Sep 5, 2017

Congress' September to-do list

Andrew Harnik, Susan Walsh, J. Scott Applewhite / AP

Congress is back in session with a busy schedule ahead, including deciding on whether or not to allocate funding for a border wall, preventing a government shut down and deciding what to do with "DREAMers." Here's their full September to-do list:

  1. Prevent a government shut down: Trump has demanded funding for his border wall, which has prevented agreement on this fiscal year's budget and could result in a government shut down. Trump said in Phoenix last month, "If we have to close down our government, we're building that wall." This has to be solved before the end of the month.
  2. Raise the debt limit: Treasury Secretary Steven Mnuchin has said the federal government might not be able to pay its bills on time if Congress doesn't raise the debt limit by the end of the month.)
  3. Tax reform: Trump has ordered tax reform to be passed this month as well, although there has yet to be any detailed plan released. Mnuchin has recently claimed that the White House does have a plan, but Congress is expected to take the lead.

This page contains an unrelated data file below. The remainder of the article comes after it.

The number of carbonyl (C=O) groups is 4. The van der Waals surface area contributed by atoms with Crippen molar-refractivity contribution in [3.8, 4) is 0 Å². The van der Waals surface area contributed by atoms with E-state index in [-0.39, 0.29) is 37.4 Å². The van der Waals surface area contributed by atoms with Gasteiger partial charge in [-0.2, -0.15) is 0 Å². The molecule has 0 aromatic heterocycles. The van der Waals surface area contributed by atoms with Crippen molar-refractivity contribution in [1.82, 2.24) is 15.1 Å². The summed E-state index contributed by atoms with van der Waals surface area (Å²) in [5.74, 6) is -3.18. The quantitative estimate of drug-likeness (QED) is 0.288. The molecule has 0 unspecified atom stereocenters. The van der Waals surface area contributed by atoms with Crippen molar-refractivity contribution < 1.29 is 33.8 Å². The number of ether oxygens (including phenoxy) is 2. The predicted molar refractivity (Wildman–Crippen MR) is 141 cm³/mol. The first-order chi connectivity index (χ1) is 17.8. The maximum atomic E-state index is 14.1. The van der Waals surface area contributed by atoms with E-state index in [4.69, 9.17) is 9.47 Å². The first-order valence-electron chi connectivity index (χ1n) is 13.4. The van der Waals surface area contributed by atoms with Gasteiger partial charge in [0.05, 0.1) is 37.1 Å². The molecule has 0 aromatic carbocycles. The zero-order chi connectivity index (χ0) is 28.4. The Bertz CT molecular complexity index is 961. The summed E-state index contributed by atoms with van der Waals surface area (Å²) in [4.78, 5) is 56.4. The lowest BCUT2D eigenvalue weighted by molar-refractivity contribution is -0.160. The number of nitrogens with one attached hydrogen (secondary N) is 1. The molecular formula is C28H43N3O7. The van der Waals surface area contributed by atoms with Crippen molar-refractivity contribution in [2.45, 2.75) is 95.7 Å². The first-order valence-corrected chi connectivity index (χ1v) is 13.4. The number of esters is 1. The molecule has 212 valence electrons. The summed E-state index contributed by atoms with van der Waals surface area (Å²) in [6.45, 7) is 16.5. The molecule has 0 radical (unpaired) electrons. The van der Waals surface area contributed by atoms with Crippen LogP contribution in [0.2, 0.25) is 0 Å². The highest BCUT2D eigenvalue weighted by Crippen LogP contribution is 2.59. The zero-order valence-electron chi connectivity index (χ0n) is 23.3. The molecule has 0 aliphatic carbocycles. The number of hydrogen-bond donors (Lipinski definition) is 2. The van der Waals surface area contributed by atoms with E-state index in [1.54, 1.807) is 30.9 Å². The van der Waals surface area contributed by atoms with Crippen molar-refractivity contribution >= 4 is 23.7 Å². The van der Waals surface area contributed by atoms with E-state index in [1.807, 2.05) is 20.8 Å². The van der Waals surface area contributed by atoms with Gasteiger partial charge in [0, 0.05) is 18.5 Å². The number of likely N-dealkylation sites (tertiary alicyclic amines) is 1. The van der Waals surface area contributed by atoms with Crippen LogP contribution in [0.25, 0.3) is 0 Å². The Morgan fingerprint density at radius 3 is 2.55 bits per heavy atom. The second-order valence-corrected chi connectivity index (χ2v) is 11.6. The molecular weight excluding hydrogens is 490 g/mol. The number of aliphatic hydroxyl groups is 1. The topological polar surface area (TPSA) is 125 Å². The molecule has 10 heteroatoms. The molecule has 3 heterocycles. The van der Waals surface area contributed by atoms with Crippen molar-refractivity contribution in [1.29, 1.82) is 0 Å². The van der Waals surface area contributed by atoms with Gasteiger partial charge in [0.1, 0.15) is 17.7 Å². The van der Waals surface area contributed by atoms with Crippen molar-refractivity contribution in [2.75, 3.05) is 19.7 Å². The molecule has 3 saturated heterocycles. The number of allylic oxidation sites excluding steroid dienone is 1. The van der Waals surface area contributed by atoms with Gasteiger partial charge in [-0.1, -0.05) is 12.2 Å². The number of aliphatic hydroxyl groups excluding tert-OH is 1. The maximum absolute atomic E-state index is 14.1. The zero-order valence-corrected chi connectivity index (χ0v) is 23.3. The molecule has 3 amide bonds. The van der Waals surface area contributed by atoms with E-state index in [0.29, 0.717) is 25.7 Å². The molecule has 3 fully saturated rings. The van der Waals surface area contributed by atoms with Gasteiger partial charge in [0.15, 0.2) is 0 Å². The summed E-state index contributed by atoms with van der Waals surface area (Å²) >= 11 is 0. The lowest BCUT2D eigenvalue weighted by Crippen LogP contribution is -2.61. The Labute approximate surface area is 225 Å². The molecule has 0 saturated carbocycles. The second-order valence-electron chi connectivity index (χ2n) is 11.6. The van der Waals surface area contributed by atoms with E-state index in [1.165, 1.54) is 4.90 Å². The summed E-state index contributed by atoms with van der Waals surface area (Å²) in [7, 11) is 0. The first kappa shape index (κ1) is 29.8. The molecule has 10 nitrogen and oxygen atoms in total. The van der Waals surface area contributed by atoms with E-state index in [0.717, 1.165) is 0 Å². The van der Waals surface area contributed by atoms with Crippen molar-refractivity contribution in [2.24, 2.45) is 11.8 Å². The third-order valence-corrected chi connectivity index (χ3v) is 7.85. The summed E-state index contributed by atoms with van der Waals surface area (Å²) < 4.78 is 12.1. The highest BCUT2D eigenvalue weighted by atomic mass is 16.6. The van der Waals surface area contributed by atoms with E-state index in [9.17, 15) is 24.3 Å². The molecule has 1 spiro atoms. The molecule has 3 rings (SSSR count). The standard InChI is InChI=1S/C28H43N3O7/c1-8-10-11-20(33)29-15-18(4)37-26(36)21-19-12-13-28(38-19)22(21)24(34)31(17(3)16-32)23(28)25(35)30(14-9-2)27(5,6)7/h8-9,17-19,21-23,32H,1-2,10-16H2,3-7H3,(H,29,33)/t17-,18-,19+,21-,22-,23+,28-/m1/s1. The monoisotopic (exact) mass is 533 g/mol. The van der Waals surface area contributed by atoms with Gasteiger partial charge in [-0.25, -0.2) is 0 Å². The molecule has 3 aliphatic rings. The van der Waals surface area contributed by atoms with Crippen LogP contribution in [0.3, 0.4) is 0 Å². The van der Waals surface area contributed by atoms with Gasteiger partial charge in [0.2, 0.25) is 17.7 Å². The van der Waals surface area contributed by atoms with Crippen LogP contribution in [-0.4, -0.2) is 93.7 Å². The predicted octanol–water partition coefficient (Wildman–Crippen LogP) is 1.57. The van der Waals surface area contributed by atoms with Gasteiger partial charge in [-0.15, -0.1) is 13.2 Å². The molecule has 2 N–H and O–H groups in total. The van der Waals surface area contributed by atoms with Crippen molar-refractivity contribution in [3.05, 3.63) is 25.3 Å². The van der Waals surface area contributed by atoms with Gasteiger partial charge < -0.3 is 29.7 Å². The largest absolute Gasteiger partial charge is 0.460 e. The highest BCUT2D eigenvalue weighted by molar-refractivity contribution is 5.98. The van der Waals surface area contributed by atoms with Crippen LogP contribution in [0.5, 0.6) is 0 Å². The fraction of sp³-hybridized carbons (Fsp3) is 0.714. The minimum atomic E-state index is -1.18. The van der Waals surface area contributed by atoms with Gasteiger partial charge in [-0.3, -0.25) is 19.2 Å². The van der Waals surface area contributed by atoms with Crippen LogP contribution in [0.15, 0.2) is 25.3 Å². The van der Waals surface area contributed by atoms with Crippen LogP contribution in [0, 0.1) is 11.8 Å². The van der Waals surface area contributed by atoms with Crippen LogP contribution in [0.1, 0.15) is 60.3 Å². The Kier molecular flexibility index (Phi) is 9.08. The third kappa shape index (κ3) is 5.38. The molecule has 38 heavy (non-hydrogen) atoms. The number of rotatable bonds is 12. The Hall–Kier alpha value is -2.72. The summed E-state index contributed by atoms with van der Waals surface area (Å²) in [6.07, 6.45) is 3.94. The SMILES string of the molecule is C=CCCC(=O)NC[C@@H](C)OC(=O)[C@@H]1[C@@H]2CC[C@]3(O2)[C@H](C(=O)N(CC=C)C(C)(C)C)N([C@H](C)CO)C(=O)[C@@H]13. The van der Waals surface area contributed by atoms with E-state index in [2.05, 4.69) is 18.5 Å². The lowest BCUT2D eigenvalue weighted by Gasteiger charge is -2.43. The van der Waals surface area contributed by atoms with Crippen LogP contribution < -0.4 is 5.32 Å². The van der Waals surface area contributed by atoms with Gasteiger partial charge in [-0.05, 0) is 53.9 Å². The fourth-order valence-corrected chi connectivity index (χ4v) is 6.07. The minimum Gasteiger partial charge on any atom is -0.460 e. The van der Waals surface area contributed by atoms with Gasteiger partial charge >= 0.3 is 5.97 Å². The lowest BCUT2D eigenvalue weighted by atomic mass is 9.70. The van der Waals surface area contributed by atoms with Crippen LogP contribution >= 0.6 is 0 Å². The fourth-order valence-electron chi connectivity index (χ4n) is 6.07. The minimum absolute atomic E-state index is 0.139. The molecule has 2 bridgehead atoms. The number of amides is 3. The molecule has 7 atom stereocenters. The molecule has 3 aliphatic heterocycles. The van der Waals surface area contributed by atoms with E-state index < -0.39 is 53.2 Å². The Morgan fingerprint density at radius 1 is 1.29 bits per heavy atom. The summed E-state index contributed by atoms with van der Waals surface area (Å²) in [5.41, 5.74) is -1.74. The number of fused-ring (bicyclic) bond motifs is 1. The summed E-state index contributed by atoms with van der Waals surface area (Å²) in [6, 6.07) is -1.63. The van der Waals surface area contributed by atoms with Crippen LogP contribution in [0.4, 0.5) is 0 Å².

4. Harvey relief funding: The devastation brought by Hurricane Harvey in Texas has added one more thing to Congress's immediate to-do list — figure out how to fund relief efforts in Texas. There have been some rumors about attaching this funding to the debt ceiling bill as leverage, but Republican Freedom Caucus leader Mark Meadows has harshly warned against this. The House will vote this week on the first $6 billion in aid for Harvey victims.
  5. Decide on DACA: Trump has reportedly decided to end the Obama-era Deferred Action for Child Arrivals program, with a 6-month delay for Congress to figure things out. Now pressure's on the House and Senate to act on legislation providing DREAMers with some type of legal status.
  6. Health care: Health care will never die. Trump campaigned on repealing and replacing Obamacare, and the topic is not likely to go away, even after several attempts and failures by Republican lawmakers.

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Why it matters: There’s only so much any president can do to stop a virus from spreading, and for now the coronavirus is still very much under control within the U.S. But if the disease get worse in the months ahead, and if the administration seems to be caught off guard, that spells trouble for public confidence in Trump.

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